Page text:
I've been watching recent developments in the Philippines with dismay. As a children's author, I wonder about the young readers of my books in my native country. What do they make of it all?

When children see a President declare that people who suffer from drug addiction do not deserve to live, are they learning to disregard the humanity of people not like themselves?

When they hear that more than thirty people are being shot dead every day, do they lose their ability to care about human life? Are they learning that murder is a better solution than the law to social ills? When they hear their parents calling their enemies Dutertards or Yellowtards are they learning that name-calling is a way to win an argument? And at the same time, are they learning to disrespect and despise people with mental illnesses?

When they see the oftentimes pornographic graphics disseminated all over social media by professional trolls to silence the people objecting to the war on drugs, are they learning obnoxious ways to express themselves? When their parents copy the behaviour of the trolls, what do they learn?

When a female critic of the government is relentlessly bullied on social media with cruel taunting and a fake sex video, and when top government officials suggest that it's okay to screen the sex video in Congress, what are our children learning? Are boys learning that it's okay to abuse women? Are girls learning that they are worthless because of their sex?

When their parents cheer for murder, do they learn that the end is justified by any means? Do they feel safe? Or do they feel powerful?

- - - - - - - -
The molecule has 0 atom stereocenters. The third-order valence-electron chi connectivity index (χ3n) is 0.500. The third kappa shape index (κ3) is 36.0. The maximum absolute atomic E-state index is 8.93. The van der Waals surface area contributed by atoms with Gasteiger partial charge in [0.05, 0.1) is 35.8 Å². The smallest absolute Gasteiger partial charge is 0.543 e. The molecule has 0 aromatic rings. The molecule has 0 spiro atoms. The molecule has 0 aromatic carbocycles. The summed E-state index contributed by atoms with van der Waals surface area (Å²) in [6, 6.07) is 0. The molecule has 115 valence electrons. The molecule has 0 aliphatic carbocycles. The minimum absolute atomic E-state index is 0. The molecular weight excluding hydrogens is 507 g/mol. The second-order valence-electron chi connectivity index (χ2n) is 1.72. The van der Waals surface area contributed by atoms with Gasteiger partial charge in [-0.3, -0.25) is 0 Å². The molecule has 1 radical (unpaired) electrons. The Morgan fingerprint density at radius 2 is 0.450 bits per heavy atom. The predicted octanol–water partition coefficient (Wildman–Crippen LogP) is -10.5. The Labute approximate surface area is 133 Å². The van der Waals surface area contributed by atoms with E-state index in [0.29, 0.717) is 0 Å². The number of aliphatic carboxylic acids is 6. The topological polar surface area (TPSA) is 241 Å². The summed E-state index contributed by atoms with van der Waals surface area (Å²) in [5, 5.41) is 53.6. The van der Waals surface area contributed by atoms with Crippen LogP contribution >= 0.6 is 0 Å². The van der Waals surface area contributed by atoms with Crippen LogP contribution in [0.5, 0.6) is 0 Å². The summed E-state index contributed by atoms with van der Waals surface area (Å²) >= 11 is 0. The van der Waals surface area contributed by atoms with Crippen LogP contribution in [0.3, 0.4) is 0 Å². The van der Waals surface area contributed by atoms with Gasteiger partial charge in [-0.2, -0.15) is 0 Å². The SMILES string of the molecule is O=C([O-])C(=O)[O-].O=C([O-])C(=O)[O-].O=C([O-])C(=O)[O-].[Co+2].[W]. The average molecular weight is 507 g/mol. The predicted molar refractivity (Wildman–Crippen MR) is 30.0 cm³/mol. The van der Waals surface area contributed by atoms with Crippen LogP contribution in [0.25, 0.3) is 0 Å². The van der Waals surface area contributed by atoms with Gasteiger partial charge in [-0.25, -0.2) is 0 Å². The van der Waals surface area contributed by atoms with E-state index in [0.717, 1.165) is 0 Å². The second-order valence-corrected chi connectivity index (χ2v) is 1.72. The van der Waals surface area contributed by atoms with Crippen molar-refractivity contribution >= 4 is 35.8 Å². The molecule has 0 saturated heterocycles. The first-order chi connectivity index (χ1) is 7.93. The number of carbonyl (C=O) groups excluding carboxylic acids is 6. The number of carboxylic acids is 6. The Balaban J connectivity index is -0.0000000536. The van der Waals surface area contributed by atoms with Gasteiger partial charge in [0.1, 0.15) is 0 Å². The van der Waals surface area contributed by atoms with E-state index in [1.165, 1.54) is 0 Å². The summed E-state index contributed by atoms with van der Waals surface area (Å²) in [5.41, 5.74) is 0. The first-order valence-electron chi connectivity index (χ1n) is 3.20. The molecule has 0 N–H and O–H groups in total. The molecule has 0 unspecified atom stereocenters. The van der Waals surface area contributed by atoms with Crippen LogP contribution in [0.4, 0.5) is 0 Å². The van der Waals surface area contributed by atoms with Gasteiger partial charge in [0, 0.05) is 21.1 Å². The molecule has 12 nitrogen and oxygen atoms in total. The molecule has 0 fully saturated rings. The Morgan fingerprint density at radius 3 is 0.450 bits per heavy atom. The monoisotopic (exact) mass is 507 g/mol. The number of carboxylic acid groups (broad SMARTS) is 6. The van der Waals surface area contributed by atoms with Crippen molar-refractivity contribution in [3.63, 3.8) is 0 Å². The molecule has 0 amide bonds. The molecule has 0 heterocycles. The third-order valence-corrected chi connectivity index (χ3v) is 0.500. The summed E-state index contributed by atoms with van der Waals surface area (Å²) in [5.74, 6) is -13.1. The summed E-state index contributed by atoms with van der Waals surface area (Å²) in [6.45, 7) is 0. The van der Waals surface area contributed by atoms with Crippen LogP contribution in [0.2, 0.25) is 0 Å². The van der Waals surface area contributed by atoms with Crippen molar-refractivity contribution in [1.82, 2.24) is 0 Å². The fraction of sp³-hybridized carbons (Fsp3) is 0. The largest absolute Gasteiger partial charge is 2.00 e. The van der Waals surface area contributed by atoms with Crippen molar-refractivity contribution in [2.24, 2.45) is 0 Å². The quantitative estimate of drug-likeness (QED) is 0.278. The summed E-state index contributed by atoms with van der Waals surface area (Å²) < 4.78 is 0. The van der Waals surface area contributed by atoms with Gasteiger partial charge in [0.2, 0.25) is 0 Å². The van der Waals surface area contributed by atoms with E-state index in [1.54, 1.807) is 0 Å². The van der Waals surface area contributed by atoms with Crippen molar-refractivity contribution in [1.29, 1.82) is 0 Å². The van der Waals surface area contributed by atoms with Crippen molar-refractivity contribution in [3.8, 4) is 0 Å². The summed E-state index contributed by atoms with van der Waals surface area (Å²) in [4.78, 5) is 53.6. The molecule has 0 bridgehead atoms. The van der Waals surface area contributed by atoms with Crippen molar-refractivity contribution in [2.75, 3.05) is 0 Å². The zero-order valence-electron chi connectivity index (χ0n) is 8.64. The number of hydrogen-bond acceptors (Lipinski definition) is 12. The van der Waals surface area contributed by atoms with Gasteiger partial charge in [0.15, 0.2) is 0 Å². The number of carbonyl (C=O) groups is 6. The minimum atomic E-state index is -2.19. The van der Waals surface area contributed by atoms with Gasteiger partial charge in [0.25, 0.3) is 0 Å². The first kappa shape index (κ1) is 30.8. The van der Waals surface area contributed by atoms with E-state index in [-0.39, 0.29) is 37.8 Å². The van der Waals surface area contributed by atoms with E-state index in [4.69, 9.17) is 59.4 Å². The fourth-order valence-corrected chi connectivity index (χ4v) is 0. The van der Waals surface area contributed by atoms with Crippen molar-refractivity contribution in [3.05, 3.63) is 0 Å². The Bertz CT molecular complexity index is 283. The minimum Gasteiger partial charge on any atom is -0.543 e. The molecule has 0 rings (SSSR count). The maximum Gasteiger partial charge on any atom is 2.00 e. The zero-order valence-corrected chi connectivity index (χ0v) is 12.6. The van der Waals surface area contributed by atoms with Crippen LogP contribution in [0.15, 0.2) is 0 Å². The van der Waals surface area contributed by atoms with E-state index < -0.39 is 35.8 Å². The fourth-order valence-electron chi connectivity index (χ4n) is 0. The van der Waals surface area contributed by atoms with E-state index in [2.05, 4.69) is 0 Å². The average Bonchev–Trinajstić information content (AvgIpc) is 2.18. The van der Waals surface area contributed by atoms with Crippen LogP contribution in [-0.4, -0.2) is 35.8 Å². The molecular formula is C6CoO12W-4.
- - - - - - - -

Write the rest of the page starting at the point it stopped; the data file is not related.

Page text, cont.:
When something wrong is said, and blame is laid on the piece of paper that reports it, are children learning to blame anybody but themselves?

When they see their parents asking no questions when someone they support does something wrong, are they learning that loyalty is more important than doing the right thing?

When they see, time and again, something that sounded wrong being explained and reinterpreted as right, are they learning that they can say anything however rude and make it sound okay later?

When they see adults shouting insults at each other - online or otherwise - because they support different political camps, are they learning that this is the only vocabulary of debate and discourse? Are they learning that silencing people is better than hearing their views? Are they learning how to be petulant and sensitive in the face of criticism?

When they see people they admire - an elder, an author, a singer, a celebrity on TV, a politician, anyone - remain silent in the face of murder, bullying, lies and abuse ... are they learning how to keep their mouths shut?

When nobody offers any alternative to murder, are they learning how to despair?

Back in 2005, I made a BBC radio programme exploring the social impact of the migration phenomenon in the Philippines, where eleven percent of the population has left to work abroad. The programme was called Motherless Nation, because the migrations were mainly of women faced with a stark choice: stay and their children will starve. Leave, and their children will become motherless. In the documentary, I wondered whether the absence of mothering might have some kind of impact on our future society.

Well today, I am wondering something similar. What kind of society are we creating in the wake of this ugly time in our beloved country? What kind of culture?

Change is coming. We will soon see it in the adults our children are going to become.